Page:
JOURNAL OF VIROLOGY, Aug. 2008, p. 8210–8214
Copyright © 2008, American Society for Microbiology. All Rights Reserved.
Vol. 82, No. 16
In Vivo Emergence of Vicriviroc Resistance in a Human
Immunodeficiency Virus Type 1 Subtype
Athe M. N. Tsibris,1,2Manish Sagar,2,3Roy M. Gulick,4Zhaohui Su,5Michael Hughes,5
Wayne Greaves,6Mani Subramanian,7Charles Flexner,8Franc ¸oise Giguel,1
Kay E. Leopold,9Eoin Coakley,10and Daniel R. Kuritzkes2,3*
Massachusetts General Hospital, Boston, Massachusetts1; Harvard Medical School, Boston, Massachusetts2; Brigham and
Women’s Hospital, Boston, Massachusetts3; Weill Medical College, Cornell University, New York, New York4;
Harvard School of Public Health, Boston, Massachusetts5; Schering-Plough Research Institute, Kenilworth,
New Jersey6; Human Genome Sciences, Rockville, Maryland7; Johns Hopkins University,
Baltimore, Maryland8; Harvard University, Cambridge, Massachusetts9; and
Monogram Biosciences, South San Francisco, California10
Received 28 February 2008/Accepted 24 April 2008
Little is known about the in vivo development of resistance to human immunodeficiency virus type 1 (HIV-1)
CCR5 antagonists. We studied 29 subjects with virologic failure from a phase IIb study of the CCR5 antagonist
vicriviroc (VCV) and identified one individual with HIV-1 subtype C who developed VCV resistance. Studies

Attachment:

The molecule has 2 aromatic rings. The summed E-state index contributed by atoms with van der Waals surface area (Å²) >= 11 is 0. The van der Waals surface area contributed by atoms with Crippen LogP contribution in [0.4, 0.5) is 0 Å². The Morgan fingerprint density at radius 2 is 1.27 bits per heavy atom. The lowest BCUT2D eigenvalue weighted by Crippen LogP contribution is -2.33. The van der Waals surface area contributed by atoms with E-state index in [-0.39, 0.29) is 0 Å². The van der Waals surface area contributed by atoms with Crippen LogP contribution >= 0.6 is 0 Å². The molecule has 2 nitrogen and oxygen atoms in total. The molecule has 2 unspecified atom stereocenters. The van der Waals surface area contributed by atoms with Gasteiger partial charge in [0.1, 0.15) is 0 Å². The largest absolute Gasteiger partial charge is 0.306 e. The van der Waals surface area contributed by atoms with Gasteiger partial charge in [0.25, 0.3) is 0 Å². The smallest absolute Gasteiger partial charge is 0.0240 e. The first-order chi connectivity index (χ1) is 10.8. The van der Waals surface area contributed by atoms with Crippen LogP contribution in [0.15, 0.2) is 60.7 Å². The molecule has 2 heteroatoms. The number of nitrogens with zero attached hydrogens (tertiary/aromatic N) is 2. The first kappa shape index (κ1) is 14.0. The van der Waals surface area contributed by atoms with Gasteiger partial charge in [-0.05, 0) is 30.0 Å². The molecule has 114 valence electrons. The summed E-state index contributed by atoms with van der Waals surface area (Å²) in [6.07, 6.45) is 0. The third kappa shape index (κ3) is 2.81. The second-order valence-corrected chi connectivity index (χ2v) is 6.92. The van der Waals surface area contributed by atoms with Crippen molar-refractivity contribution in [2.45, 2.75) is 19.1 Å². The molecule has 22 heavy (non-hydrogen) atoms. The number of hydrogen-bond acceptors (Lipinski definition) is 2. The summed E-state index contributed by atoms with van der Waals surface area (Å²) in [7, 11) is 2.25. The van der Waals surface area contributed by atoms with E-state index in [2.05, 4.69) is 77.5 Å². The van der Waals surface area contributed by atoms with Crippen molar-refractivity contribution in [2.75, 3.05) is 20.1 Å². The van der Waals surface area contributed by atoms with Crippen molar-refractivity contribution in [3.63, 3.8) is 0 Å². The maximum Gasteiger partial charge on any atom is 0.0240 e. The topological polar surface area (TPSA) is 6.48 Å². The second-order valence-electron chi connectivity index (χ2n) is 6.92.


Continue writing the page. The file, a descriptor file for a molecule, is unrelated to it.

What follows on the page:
with chimeric envelopes demonstrated that changes within the V3 loop were sufficient to confer VCV resistance.
Resistant virus showed VCV-enhanced replication, cross-resistance to another CCR5 antagonist, TAK779, and
increased sensitivity to aminooxypentane-RANTES and the CCR5 monoclonal antibody HGS004. Pretreatment
V3 loop sequences reemerged following VCV discontinuation, implying that VCV resistance has associated
The human immunodeficiency virus type 1 (HIV-1) enve-
lope third variable loop (V3) is the major structural element of
gp120 that determines coreceptor recognition and specificity
(9, 15, 16). Vicriviroc (VCV; Schering-Plough) and maraviroc
(Selzentry; Pfizer) are allosteric noncompetitive antagonists
that bind to similar sites on CCR5 and antagonize the gp120-
CCR5 interaction (19). To date, data on resistance to these
agents have come largely from in vitro selection studies. Phe-
notypically, resistance manifests as a plateau in the maximum
achievable suppression of viral replication (19). This plateau,
referred to as the percent maximal inhibition, correlates with
viral adaptation to the use of the inhibitor-bound form of
CCR5 for entry (13, 21). Genotypically, VCV resistance has
been associated with a variety of amino-acid-changing muta-
tions throughout the envelope gene (env) that most often in-
volve V3 but whose effect on drug susceptibility depends on the
env backbone into which they are introduced (5). In vitro data
suggest that resistance to the closely related CCR5 antagonist